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Digital Tuner

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• 1. EE 113D Fall 2008 Patrick Lundquist Ryan Wong http://weep.wikidot.com/
• 2.
• The notes in the music are distinguished by their frequency
• The note of each octave is twice the frequency of the same note in the previous octave.
• Ex: C = 32.7 Hz, 65.4 Hz, 130.8 Hz, 261.6 Hz, 523.2 Hz â€¦ etc.
EE 113D Fall 2008
• 3.
• The frequencies of the C notes are actually 32.7 Hz, 65.4 Hz, 130.8 Hz, 261.6 Hzâ€¦ etc.
• But we use C = 2 x Hz, where X = 5, 6, 7, 8, 9â€¦ for the sake of simplicity.
EE 113D Fall 2008
• 4. Output signal magnitude generation is exponential: |2 x -2 x+a |, -0.5<a<0.5 Since notes are base 2 logarithmic, not linear C â€“ 7 th octave C â€“ 8 th octave C â€“ 6 th octave Our output signal varies exponentially with the input signalâ€™s relative distance from the tuning frequency. EE 113D Fall 2008
• 5.
• A tuner can be aplied to anything that can be measured on a specturm analyzer
• Ex: instruments, function generator, human voice.
• We can start testing our finished product with a function generator and then move onto the more complicated human voice.
EE 113D Fall 2008
• 6.
• Human vocal range: 80-1100 Hz
• Piano note frequency range: 27.5 â€“ 4186 Hz
• Human hearing 20 Hz â€“ 20 KHz
EE 113D Fall 2008
• 7.
• Tuning to C (32 Hz, 64 Hzâ€¦ etc.)
• We wish to output high if the input is very close to a C in frequency
• Output will be low if input is anything else.
• The sampling frequency of the tuner will be 8000 Hz.
• We chose this frequency because it is twice the maximum frequency of most instruments.
EE 113D Fall 2008
• 8.
• Since we are dealing with frequencies, we know a Fourier Transform will be involved.
• The rest is just manipulation to get the correct output from various inputs
• The result of the Fourier Transform is a delta function at a memory index.
• We calculate frequency based on this index: A/B x F = frequency of signal where F is the sampling frequency, A is the index location B is the total number of indices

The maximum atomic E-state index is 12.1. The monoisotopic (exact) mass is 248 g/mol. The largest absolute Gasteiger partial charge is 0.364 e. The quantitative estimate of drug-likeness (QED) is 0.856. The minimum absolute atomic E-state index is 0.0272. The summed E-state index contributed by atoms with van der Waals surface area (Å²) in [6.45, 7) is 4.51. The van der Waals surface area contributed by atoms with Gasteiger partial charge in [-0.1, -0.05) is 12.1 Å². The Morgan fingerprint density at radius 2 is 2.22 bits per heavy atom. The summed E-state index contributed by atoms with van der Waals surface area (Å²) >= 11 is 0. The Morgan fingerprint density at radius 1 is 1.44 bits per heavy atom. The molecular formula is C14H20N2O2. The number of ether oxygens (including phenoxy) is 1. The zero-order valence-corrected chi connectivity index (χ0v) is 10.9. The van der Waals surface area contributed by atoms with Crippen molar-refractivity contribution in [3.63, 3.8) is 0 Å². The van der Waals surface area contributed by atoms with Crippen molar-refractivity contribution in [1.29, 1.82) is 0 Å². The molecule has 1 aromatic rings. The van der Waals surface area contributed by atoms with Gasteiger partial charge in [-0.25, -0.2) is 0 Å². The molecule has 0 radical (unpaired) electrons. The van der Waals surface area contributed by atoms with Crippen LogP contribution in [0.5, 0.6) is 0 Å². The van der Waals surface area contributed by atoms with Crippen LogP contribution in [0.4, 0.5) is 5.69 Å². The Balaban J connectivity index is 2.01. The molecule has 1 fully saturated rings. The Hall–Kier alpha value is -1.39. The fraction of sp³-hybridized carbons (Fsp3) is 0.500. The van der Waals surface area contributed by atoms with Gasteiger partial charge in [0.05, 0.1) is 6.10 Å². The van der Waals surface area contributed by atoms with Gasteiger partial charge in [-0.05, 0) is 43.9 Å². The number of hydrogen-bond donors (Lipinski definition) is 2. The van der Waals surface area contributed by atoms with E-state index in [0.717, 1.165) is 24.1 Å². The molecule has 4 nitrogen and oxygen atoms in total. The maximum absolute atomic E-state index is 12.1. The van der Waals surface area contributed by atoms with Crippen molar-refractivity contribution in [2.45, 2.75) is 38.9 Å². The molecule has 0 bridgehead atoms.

EE 113D Fall 2008
• 9. EE 113D Fall 2008
• 10. Simulation: generated a sine wave Testing: generated sine wave from function generator Real Life: microphone signal input EE 113D Fall 2008
• 11. Simulation: generated a sine wave Testing: sample.asm from lab EE 113D Fall 2008
• 12. Simulation: FFT function in matlab Testing: RFFT.asm files from experiment 5. Uses a Radix-2, DIT EE 113D Fall 2008
• 13. Simulation: Loop through array find max frequency Testing: getfreq.asm file uses finds max frequency index and converts it EE 113D Fall 2008
• 14. Simulation: Scaling max frequency to known scale: ~16khz Testing: thold.asm file performs a series of bitwise shifts to scale to reference freq. EE 113D Fall 2008
• 15. Simulation: Compare to tuning key and output ratio Testing: thold.asm implements lookup table for comparison and lookup table for result EE 113D Fall 2008
• 16. Simulation: Scaling max frequency to known scale: ~16khz Testing: thold.asm file EE 113D Fall 2008
• 17. Sampled signal EE 113D Fall 2008
• 18. RFFT graphed output EE 113D Fall 2008
• 19.
• Integrate all modules into one continuous program.
• Timing issues and assembly syntax problems
• Also, nops and @ operator provided initial trouble.
• Optimizing program to run in real time.
• FFT is a time expensive process that reduces the potential for real time tuning.
• Difficult to determine when FFT is finished running.
EE 113D Fall 2008
• 20.
• Tune to multiple notes
• Tune to a wider input frequency
• Record matches to memory or output file
• Convert output to sheet music
• Play sheet music
EE 113D Fall 2008
• 21.
• Questions?
EE 113D Fall 2008